The legend of a strange new monster unlike any other in horror…
We’re thrilled to share the cover and preview an excerpt from Pearl, a new novel from Bird Box author Josh Malerman, publishing October 12th with Del Rey.
Go to the farm just outside of town and you’ll hear it.
A voice. Inside your head.
Or is it?
Come to me…
A voice that makes you want to pick up that axe over in the corner of the barn.
And swing it.
Feed us. Feed us now.
It is the voice of Pearl.
Sing for me. Sing for your precious Pearl…
Josh Malerman is a New York Times bestselling author and one of two singer/songwriters for the rock band The High Strung. His debut novel, Bird Box, is the inspiration for the hit Netflix film of the same name. His other novels include Unbury Carol, Inspection, A House at the Bottom of a Lake, and Malorie, the sequel to Bird Box. Malerman lives in Michigan with his fiancée, the artist-musician Allison Laakko.
Grandpa led him to the stables, and on the way, Jeff heard them breathing behind the trees.
The sound remained lodged in his mind, in his bones, as he passed them, loud, louder than the horses were, even when he stood inches from the muzzle of a mare.
“This here’s their favorite,” Grandpa said, fishing a handful of damp, yellowing oats from a brown wooden trough. “But you gotta be a bit careful ’cause they’ll chew your fingers clean off.”
Jeff looked up and saw Grandpa smiling, sadly, behind a show of white whiskers. His eyebrows had always remained dark as midnight, though.
“Really?” Jeff asked.
“No,” Grandpa said. “Not really. But it was fun to see the look on your face.”
It felt good. Falling for a joke.
Through the open door, Jeff saw Aaron eyeing the chicken coop, readying himself to pick some eggs.
“Enjoy,” Grandpa said. “But don’t eat more than the horses.” Another joke. Good. Felt good.
Then Grandpa left him alone in the stables. Jeff looked up, into the eyes of the brown horse he stood by.
“Hello,” he said. “You hungry?”
It felt good to talk. Felt good to pet the horse’s nose. To feel the strong neck and shoulders.
“You remember me, right?” Jeff smiled at the horse. Wished it could smile back. “My name is—”
Jeff stepped quickly from the animal. The black emotional chasm that came with the sound of his name was wider, darker, deeper than any nightmare he’d known before. As if, in that moment, his ill-defined apprehensions about the farm had been galvanized, and everything Jeff was afraid of was true.
He dropped a handful of grains and stepped farther from the mare. Wide-eyed, he stared at her, waiting to hear it again, waiting to hear his name spoken here in the stables.
But the horse hadn’t said his name.
“Mom?” he called, looking to the stable door.
Jeff backed up to the stable wall.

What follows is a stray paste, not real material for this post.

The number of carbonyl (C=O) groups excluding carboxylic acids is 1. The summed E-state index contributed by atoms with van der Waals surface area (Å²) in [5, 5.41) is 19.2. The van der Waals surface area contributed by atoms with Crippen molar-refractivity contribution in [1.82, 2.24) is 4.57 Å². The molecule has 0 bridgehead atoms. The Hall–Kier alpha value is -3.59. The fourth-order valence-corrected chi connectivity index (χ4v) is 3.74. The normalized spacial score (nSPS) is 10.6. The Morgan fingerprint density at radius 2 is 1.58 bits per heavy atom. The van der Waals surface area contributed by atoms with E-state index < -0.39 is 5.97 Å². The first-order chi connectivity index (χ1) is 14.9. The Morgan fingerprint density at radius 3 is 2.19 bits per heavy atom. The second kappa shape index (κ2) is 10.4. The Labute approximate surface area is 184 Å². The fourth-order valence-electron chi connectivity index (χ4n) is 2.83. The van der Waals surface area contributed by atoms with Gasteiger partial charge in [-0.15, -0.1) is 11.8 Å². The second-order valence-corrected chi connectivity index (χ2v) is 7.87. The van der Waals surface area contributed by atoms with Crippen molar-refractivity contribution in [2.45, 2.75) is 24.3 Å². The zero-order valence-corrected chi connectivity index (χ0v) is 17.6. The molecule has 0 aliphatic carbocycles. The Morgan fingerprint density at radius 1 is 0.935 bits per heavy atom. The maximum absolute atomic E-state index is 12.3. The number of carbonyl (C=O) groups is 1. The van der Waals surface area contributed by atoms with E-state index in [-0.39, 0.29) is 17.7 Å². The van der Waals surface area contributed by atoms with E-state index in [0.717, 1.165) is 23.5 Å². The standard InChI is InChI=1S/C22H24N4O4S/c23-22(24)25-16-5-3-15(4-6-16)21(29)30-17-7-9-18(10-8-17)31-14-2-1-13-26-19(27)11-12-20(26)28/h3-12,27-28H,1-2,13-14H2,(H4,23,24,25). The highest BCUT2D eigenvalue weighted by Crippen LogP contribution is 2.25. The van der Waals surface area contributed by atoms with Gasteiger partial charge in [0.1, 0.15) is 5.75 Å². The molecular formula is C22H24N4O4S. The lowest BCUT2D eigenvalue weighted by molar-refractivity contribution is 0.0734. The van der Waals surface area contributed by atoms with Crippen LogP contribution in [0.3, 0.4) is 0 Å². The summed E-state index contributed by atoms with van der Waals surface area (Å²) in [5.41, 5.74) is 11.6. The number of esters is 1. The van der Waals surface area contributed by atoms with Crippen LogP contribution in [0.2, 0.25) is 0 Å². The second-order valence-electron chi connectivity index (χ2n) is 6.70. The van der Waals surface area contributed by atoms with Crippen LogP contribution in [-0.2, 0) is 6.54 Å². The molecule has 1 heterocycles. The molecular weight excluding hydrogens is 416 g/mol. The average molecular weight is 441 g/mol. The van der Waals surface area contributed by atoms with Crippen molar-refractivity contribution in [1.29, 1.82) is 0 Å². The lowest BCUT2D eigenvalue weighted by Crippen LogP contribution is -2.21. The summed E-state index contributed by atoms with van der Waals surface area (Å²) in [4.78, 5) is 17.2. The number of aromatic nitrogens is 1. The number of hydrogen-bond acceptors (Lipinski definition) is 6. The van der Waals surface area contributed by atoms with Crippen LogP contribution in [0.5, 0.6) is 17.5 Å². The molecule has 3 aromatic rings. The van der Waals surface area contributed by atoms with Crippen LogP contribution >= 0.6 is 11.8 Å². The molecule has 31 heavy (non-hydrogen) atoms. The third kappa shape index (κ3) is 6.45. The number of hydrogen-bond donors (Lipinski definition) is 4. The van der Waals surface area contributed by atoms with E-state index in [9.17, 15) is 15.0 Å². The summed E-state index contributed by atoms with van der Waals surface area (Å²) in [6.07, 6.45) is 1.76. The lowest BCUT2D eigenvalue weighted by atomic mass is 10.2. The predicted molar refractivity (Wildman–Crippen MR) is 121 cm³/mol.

“Aaron? Are you screwing with me?”
It could have been Aaron. It should have been Aaron. But Jeff knew it wasn’t.
He folded his arms across his chest, combating a cold wind that passed through the stable.
Come to me, Jeff…
It sounded like the voice was traveling on the wind. Or like it was the wind. It was made of something his own voice didn’t have. He didn’t want to say what it really sounded like. Didn’t want to say it sounded like the voice was coming from outside the stables, up the hill, from the pigpen behind the trees.
Jeff exited the stables, stood outside under the sun. Aaron was out of sight. Mom was probably in the farmhouse, talking to Grandpa.
It wasn’t pretty, watching Mom beg for money.
It was coming from the evergreens. Jeff knew this now, could hear this now, and he wouldn’t have been shocked to see a farm- hand peeking out between the branches using his pointer finger to beckon him closer.
Jeff… come here…
Without deciding to do it, Jeff took the dirt path to the trees. He crouched on one knee and split the branches. Through them, he saw the pigpen and the pigs lazing in the mud.
Jeff stood up.
He didn’t want to get any closer. Didn’t want to be alone out here at all.
He ran up the grassy hill to the farmhouse.
Louder now. Strong enough to root Jeff to the ground. He looked over his shoulder back to the hidden pigpen.
Come, Jeff. Sing for me…
Cautiously, Jeff walked back down the hill, to the end of the row of evergreens.
Most the pigs were gathered together at the far side of the fence. One paced the length of the pen, bobbing his head, snorting, half covered in mud. It looked to Jeff as if he was thinking.
Jeff looked back to the chicken coop. No Aaron. Still. When he turned back to the pen, Pearl was all he could see. Pearl.
Sitting on his ass like a person might, his front hooves limp at the sides of his belly, his head was cocked slightly to the side, his pink ears straight, high above his head. His bad eye looked dark, hidden, but his good one was fixed on Jeff.
In it, Jeff saw an intelligence that scared him.
Excerpt from PEARL by Josh Malerman, copyright © 2018 by Josh Malerman. Used by permission of Del Rey, an imprint of Random House, a division of Penguin Random House. No part of this excerpt may be reproduced or reprinted without permission in writing from the publisher.